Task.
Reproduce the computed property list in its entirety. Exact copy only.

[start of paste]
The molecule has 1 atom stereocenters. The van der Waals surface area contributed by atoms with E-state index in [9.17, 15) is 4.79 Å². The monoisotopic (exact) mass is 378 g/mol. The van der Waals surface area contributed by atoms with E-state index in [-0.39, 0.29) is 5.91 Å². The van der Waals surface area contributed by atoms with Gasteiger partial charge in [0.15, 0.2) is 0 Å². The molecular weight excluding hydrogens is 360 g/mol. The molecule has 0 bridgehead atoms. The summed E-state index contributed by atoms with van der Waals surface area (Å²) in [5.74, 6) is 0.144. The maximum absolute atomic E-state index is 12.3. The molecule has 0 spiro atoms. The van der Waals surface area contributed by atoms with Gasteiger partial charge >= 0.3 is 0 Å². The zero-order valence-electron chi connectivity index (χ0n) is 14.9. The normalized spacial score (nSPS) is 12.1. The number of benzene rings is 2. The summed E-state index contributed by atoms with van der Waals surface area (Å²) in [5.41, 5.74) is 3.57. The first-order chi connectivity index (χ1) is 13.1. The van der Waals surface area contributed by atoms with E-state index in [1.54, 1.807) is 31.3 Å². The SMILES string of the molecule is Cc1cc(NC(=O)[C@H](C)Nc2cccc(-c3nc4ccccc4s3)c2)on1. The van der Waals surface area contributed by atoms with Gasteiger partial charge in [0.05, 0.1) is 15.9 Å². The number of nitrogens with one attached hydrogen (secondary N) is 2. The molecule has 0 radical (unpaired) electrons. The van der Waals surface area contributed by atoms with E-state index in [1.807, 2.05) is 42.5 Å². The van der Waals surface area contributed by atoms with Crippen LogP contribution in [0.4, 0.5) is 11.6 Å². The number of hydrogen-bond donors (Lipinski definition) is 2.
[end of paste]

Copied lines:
The molecule has 1 atom stereocenters. The van der Waals surface area contributed by atoms with E-state index in [9.17, 15) is 4.79 Å². The monoisotopic (exact) mass is 378 g/mol. The van der Waals surface area contributed by atoms with E-state index in [-0.39, 0.29) is 5.91 Å². The van der Waals surface area contributed by atoms with Gasteiger partial charge in [0.15, 0.2) is 0 Å². The molecular weight excluding hydrogens is 360 g/mol. The molecule has 0 bridgehead atoms. The summed E-state index contributed by atoms with van der Waals surface area (Å²) in [5.74, 6) is 0.144. The maximum absolute atomic E-state index is 12.3. The molecule has 0 spiro atoms. The van der Waals surface area contributed by atoms with Gasteiger partial charge >= 0.3 is 0 Å². The zero-order valence-electron chi connectivity index (χ0n) is 14.9. The normalized spacial score (nSPS) is 12.1. The number of benzene rings is 2. The summed E-state index contributed by atoms with van der Waals surface area (Å²) in [5.41, 5.74) is 3.57. The first-order chi connectivity index (χ1) is 13.1. The van der Waals surface area contributed by atoms with E-state index in [1.54, 1.807) is 31.3 Å². The SMILES string of the molecule is Cc1cc(NC(=O)[C@H](C)Nc2cccc(-c3nc4ccccc4s3)c2)on1. The van der Waals surface area contributed by atoms with Gasteiger partial charge in [0.05, 0.1) is 15.9 Å². The number of nitrogens with one attached hydrogen (secondary N) is 2. The molecule has 0 radical (unpaired) electrons. The van der Waals surface area contributed by atoms with E-state index in [1.807, 2.05) is 42.5 Å². The van der Waals surface area contributed by atoms with Crippen LogP contribution in [0.4, 0.5) is 11.6 Å². The number of hydrogen-bond donors (Lipinski definition) is 2.